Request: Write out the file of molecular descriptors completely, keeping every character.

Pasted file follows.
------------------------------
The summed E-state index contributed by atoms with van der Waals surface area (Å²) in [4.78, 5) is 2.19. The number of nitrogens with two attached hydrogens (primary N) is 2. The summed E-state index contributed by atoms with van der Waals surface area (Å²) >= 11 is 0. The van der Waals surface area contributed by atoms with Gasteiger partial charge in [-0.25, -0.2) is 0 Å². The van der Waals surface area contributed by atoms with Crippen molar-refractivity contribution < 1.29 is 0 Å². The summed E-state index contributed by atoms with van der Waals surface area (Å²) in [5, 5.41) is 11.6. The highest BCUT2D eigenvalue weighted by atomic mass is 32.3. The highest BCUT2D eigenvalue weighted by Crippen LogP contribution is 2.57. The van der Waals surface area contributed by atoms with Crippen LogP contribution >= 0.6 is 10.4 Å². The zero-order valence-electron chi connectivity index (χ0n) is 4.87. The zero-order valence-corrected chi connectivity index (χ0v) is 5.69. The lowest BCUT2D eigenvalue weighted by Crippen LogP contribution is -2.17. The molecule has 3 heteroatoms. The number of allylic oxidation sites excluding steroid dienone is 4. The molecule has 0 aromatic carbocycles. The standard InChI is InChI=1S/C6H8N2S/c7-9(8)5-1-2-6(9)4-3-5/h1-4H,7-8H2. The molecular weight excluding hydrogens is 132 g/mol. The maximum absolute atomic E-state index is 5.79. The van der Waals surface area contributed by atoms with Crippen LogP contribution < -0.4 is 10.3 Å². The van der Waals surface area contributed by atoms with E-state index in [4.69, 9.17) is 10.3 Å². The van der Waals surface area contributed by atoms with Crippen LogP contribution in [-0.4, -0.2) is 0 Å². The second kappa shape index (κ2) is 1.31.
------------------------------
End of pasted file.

The summed E-state index contributed by atoms with van der Waals surface area (Å²) in [4.78, 5) is 2.19. The number of nitrogens with two attached hydrogens (primary N) is 2. The summed E-state index contributed by atoms with van der Waals surface area (Å²) >= 11 is 0. The van der Waals surface area contributed by atoms with Gasteiger partial charge in [-0.25, -0.2) is 0 Å². The van der Waals surface area contributed by atoms with Crippen molar-refractivity contribution < 1.29 is 0 Å². The summed E-state index contributed by atoms with van der Waals surface area (Å²) in [5, 5.41) is 11.6. The highest BCUT2D eigenvalue weighted by atomic mass is 32.3. The highest BCUT2D eigenvalue weighted by Crippen LogP contribution is 2.57. The van der Waals surface area contributed by atoms with Crippen LogP contribution >= 0.6 is 10.4 Å². The zero-order valence-electron chi connectivity index (χ0n) is 4.87. The zero-order valence-corrected chi connectivity index (χ0v) is 5.69. The lowest BCUT2D eigenvalue weighted by Crippen LogP contribution is -2.17. The molecule has 3 heteroatoms. The number of allylic oxidation sites excluding steroid dienone is 4. The molecule has 0 aromatic carbocycles. The standard InChI is InChI=1S/C6H8N2S/c7-9(8)5-1-2-6(9)4-3-5/h1-4H,7-8H2. The molecular weight excluding hydrogens is 132 g/mol. The maximum absolute atomic E-state index is 5.79. The van der Waals surface area contributed by atoms with Crippen LogP contribution < -0.4 is 10.3 Å². The van der Waals surface area contributed by atoms with E-state index in [4.69, 9.17) is 10.3 Å². The van der Waals surface area contributed by atoms with Crippen LogP contribution in [-0.4, -0.2) is 0 Å². The second kappa shape index (κ2) is 1.31.